Robert C. Tucker/Stephen F. Cohen Dissertation Prize
The Robert C. Tucker/Stephen F. Cohen Dissertation Prize, sponsored by the JKW Foundation, is awarded annually (if there is a distinguished submission) for an outstanding English-language doctoral dissertation in Soviet or Post-Soviet politics and history in the tradition practiced by Robert C. Tucker and Stephen F. Cohen. The dissertation must be defended at an American or Canadian university, and must be completed during the calendar year prior to the award.
The prize carries a $5,000 award intended to help the author turn the dissertation into a publishable manuscript.
The prize is awarded at the ASEEES Annual Convention.
Deadline Extended to May 15, 2013
Michael Westren, “Nations in Exile: The 'Punished Peoples' in Soviet Kazakhstan,” University of Chicago.
2013 Robert C. Tucker/Stephen F. Cohen Dissertation Prize Committee
The winner of the Tucker/Cohen Dissertation Prize will be chosen by the following scholars:
- Tom Remington, Emory University; Committee Chair, 2012-2014
Thomas F. Remington
Department of Political Science
327 Tarbutton Hall
1555 Dickey Drive
Atlanta, GA 30322
- Ziva Galili, Rutgers University; 2012-2013
Department of History
Van Dyck Hall, 16 Seminary Place
New Brunswick, NJ 08901
From mid-May to end of August: contact via e-mail email@example.com
- Anna Grzymala-Busse, University of Michigan; 2013-2015
University of Michigan
Dept of Political Science
505 S. State Stree, Room 5700
Ann Arbor, MI 48109-8301
Rules of eligibility
Rules of eligibility for the ASEEES Robert C. Tucker/Stephen F. Cohen Dissertation Prize are as follows:
The dissertation must be defended at a university in the United States or Canada by a US citizen, Canadian citizen or permanent resident of the United States.
The dissertation must be completed and defended during the calendar year prior to the award (for example, the dissertation must have been defended in 2011 to be eligible for the 2012 competition).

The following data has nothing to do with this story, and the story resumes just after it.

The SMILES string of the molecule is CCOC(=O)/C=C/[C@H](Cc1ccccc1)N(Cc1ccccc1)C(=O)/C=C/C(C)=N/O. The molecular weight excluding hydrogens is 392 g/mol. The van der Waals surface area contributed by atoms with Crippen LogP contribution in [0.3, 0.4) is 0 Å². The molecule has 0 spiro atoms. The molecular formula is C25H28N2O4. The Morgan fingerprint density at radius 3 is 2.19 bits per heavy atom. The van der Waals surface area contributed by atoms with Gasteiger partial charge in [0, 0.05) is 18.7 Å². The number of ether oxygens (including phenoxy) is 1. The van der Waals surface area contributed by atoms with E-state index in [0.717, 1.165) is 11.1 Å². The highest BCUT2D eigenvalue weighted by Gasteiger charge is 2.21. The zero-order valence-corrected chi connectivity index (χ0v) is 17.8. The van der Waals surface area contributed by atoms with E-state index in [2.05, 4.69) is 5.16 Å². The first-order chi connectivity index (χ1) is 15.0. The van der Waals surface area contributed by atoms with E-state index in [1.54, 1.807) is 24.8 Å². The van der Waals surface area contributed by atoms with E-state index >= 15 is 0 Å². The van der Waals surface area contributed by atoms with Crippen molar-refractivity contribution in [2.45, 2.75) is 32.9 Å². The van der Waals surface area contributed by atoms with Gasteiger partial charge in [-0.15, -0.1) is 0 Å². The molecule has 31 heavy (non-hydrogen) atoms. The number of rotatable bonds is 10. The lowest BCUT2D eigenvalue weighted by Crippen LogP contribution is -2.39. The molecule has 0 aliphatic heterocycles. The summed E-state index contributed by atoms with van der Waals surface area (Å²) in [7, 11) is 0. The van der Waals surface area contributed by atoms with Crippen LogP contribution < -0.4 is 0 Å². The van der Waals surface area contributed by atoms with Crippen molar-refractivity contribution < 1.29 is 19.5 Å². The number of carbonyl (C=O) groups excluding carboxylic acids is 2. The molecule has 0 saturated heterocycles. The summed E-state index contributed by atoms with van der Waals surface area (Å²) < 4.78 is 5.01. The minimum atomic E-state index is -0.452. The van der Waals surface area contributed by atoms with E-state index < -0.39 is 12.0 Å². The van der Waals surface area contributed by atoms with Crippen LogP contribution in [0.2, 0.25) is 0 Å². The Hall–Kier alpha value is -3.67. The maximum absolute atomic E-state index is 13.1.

The dissertation's primary subject and analytical purpose must be in the realm of the history of domestic politics, as broadly understood in academic or public life, though it may also include social, cultural, economic, international or other dimensions. The dissertation must focus primarily on Russia (though the topic may also involve other former Soviet republics) during one or more periods between January 1918 and the present.
A nomination will consist of a detailed letter from the dissertation's main faculty supervisor explaining the ways in which the work is outstanding in both its empirical and interpretive contributions, along with an abstract of 700-1000 words, written by the candidate, specifying the sources and general findings of the research. A faculty supervisor may nominate no more than one dissertation a year. By May 15 faculty supervisors should send each committee member listed above their letter and the 700-1000-word abstract. (Candidates may also initiate the nomination, but it must come from their advisers.) The committee will read this material and then request copies of the dissertations that best meet the criteria, as defined in the statement above.